But you do not have to take my word for it. The IMF’s article IV report from 16 November said that:
‘the authorities’ adept handling of the fallout from the GFC, their prudent economic management, and strong supervision of the financial sector, has kept Australia on the dwindling list of AAA rated countries.’
The OECD economic surveys Australia 14 December said:
‘Adjustment to the mining boom so far has produced favourable results, thanks to the robust macroeconomic policy framework and the largely decentralised wage setting system …’
Authorities at the OECD think we have got the balance right on industrial relations, unlike those opposite.
At the same time we have been making the right investments. In my own electorate of Fraser the ANU has seen an increase in enrolments, up from 6,350 to 7,086. That is part of a nationwide increase of 150,000 in student numbers. ANU funding is up $130 million, 15,000 more students nationally getting youth allowance. And, as the Prime Minister and the Leader of the Opposition did, I would acknowledge the very generous donation today from Graham Tuckwell of $50 million to improve scholarship opportunities at the Australian National University.
This morning I joined the minister for transport, the member for Eden-Monaro, Senator Lundy and the member for Canberra at the sod-turning for the Majura Parkway, the biggest ever road investment in the ACT—$288 million, half federal, half ACT, which could teach the New South Wales government a lesson about co-contribution—an important road which will take the pressure off traffic in my electorate.
By contrast, those opposite have been coy about what will happen if they come to office. Senator Sinodinos said that the opposition was doing something like the dance of the seven veils, which does make one wonder whose head is going to be on the platter. Senator Abetz said that the opposition was offering a policy skeleton and that only further down the track would there be flesh on the bones.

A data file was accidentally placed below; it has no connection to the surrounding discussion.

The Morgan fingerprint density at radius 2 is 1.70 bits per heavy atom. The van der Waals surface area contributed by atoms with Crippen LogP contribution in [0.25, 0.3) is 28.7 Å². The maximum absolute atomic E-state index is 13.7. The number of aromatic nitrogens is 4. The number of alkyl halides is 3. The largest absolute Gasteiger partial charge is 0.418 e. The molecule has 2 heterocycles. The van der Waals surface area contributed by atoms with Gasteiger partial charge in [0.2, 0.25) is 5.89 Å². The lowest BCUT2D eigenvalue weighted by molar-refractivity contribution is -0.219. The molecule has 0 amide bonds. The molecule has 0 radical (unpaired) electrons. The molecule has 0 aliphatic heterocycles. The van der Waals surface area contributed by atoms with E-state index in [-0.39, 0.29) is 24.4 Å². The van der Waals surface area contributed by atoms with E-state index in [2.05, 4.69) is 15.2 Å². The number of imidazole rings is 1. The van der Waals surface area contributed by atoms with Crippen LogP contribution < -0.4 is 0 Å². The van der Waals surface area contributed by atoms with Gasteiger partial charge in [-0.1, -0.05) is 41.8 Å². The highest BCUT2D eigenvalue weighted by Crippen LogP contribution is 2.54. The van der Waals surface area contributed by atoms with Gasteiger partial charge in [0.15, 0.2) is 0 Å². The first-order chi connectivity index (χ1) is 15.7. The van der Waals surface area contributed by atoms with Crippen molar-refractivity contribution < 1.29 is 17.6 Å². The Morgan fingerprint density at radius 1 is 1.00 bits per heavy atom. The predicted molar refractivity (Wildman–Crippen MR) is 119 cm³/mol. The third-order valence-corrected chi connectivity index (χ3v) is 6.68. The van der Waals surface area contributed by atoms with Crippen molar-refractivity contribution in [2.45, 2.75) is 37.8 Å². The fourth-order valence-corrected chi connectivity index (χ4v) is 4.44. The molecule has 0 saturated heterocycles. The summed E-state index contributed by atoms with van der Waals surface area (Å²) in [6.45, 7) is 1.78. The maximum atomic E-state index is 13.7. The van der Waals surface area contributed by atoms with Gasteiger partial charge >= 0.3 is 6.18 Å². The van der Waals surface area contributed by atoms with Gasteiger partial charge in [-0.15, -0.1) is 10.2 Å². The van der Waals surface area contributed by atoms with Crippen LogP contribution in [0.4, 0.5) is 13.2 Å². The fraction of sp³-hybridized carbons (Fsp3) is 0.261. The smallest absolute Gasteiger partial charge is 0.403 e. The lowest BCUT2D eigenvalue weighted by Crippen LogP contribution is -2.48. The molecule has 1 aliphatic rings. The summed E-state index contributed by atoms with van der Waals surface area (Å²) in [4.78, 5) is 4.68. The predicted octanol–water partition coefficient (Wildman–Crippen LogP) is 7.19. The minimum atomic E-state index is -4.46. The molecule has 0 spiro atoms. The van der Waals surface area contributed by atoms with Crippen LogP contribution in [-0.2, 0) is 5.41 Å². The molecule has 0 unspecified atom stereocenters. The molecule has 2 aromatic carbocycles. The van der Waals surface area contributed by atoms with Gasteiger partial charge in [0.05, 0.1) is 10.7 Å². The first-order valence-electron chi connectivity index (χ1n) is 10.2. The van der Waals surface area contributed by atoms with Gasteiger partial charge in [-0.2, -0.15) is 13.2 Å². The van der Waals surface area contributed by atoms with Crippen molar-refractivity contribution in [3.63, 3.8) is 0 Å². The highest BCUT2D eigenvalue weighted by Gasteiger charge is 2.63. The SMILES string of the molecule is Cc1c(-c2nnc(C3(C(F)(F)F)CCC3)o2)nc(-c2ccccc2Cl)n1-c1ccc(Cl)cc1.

But yesterday the cat was belled in the form of Senator Humphries. Senator Gary Humphries is now facing a preselection challenge from Zed Seselja, who assured the people of Brindabella of his undying loyalty just a few short months ago but has now decided that he would prefer to abandon them for a shot at the red carpet. When querying this on PM Agenda yesterday, the interviewer said that under an Abbott-led government the interests of the people of Canberra would not rate. Senator Humphries said, ‘Well, it is a question then of making sure they are constrained in the knowledge that this impacts very badly on one of their colleagues.’ Senator Humphries is now admitting that an Abbott government would impact ‘very badly’ on the ACT.
He said in another interview:
‘Canberra is going to be facing very heavy pressures. We know that this city will be the subject of some very tough decisions by an incoming government.’
We know why that is: the member for Canning, in a previous debate, described public servants as those who ‘feed on others’. The member for North Sydney gets the Public Service numbers wrong every time he stands up to speak on them and thinks that there has been an extra 20,000 public servants, a number in which he appears to be including Defence Force reservists as public servants. That now seems to be their new target for public sector job cuts—20,000 public servants. Those opposite say that they have an aspirational target for job creation, but the only policy they have released on jobs is a target for job destruction. It is a target for getting rid of 20,000 Canberra public servants.
Let me just finish with an article that I would commend to members of the House on ‘The limits of hairshirt economics’ by Tony Abbott, from the Adelaide Review, November 1994. This is an article in which the Leader of the Opposition questioned the floating of the dollar. He said as follows:
‘The floating dollar remains an article of faith with the leadership of both main parties, notwithstanding its exceedingly dubious outcome for Australia—’